Science: The Glass Goes West

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One morning last week scientists, foremen and loyal workmen at Corning (N. Y.) Glass Works looked anxiously up at a grey, wintry sky, hoped the threat of snow would not materialize, for momentous and delicate doings were on foot. The snow held off.

Beside the company's railroad spur stood a mammoth flat-topped trailer. Flat on the trailer lay a circular crate, nearly 18 ft. across, made of reinforced sheet steel. Inside, protected by close-packed felt and rubber, was the biggest and costliest piece of glass in the world — the 200-in. telescope mirror destined for California Institute of Technology, 3,000 miles away. For nearly a year, since it was formed of molten pyrex borosilicate glass, the great disk had cooled slowly in its annealing oven. In the testing plant it had been pronounced fit for its job. 'Now it was ready for shipment. It weighed 20 tons, its complicated packing case 15 tons more. The trailer which brought it to the rail spur had taken 30 hours to move a quarter-mile.,

On the track waited a specially-built freight car. Flat and without sides, it was so cut down in the centre that its bottom was only 5^ in. above the rails. Its wheels were only 26 in. in diameter instead of the standard 33 in. A huge railroad crane lifted the mirror slowly to a vertical position, swung it clear of the trailer. Inch by inch it was lowered into the railroad car. For a half-hour it was allowed to settle comfortably into the recess. Then the New York Central Railroad man telephoned his home office that the loading was complete.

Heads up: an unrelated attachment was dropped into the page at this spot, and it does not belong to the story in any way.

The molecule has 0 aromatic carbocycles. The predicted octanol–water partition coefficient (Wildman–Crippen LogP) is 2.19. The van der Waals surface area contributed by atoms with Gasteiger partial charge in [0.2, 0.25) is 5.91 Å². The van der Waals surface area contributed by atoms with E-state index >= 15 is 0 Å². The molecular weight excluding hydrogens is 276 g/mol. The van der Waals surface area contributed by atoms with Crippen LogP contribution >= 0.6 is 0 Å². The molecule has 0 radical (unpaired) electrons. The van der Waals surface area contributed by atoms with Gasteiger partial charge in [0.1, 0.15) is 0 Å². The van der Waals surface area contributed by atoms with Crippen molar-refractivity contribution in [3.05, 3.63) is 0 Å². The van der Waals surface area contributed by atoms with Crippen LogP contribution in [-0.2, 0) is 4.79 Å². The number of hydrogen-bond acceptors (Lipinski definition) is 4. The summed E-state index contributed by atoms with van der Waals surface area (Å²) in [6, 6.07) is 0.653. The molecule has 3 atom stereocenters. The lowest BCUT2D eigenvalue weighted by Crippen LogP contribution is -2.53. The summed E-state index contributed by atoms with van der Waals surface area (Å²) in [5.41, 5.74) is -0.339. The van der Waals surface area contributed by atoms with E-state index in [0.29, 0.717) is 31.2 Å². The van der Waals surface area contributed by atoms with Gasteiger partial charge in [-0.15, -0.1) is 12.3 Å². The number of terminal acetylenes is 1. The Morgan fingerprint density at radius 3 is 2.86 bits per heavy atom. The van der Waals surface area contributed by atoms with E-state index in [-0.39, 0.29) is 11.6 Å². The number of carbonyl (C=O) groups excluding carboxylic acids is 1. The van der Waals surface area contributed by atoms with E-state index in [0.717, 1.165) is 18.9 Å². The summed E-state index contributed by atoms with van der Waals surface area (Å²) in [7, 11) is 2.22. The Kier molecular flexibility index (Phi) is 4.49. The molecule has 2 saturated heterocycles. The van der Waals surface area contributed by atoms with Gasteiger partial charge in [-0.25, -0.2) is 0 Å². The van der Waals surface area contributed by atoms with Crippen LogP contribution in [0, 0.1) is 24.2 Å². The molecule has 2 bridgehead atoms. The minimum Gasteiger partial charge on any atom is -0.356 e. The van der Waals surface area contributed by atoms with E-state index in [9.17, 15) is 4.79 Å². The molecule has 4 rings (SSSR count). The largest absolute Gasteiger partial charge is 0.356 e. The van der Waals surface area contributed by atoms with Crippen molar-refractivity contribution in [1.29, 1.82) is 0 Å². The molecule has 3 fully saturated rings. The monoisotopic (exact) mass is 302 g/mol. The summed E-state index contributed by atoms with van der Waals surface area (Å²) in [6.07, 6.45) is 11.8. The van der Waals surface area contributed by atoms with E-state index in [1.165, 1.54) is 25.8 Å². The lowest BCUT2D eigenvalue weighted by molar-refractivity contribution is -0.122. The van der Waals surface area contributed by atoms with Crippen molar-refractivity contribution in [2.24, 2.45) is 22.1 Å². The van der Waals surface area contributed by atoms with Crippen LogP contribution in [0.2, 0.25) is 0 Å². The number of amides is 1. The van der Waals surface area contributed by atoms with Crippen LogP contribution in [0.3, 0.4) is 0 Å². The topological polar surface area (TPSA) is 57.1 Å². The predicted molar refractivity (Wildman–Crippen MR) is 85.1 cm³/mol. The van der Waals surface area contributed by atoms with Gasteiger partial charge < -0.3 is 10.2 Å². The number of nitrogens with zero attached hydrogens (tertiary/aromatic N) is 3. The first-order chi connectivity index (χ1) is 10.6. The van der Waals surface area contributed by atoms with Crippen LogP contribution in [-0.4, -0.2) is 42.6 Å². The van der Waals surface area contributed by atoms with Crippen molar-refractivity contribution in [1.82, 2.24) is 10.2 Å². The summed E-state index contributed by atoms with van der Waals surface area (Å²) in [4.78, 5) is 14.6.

This week the mirror starts its journey west on a special train carrying a freight-car with equipment for unloading, and a caboose. The train will travel no faster than 30 m.p.h. Since it was impossible to provide a lateral clearance of 18 ft., the mirror had to be shipped standing upright. This raised the problem of overhead clearances. After much study a route was worked out with the tightest squeeze a three-inch bridge clearance at Buffalo. The big disk goes by New York Central to Cleveland; by Cleveland, Cincinnati, Chicago & St. Louis to St. Louis; by Chicago, Burlington & Quincy to Kansas City; by Atchison, Topeka & Santa Fe to Pasadena, Calif. There in Caltech's laboratories, where a huge grinding machine has been set up, it will spend some three years acquiring the ideal paraboloid curve in its face. Some time before 1940 it will be installed in its telescope on Palomar Mountain in Southern California.

In 1928 Caltech was granted $6,000,000 of Rockefeller money for the telescope, with the stipulation that full opportunity to cooperate be given to Carnegie Institution's men at Mt. Wilson Observatory. The committee in charge of the project is headed by Mt. Wilson's venerable George Ellery Hale, famed solar authority. The first 200-in. mirror was marred during the casting when cores broke loose from the floor of the mold and floated to the top of the molten glass (TIME, April 2, 1934). Rather than grind out the huge pockmarks in the mirror's back, the Corning physicists decided to cast a new disk.* Second time the cores stayed in place.

Responsibility for the safety of the mirror passed to the railroads last week the moment the special train was coupled. One thoroughgoing wreck would set U. S. Astronomy back three years.

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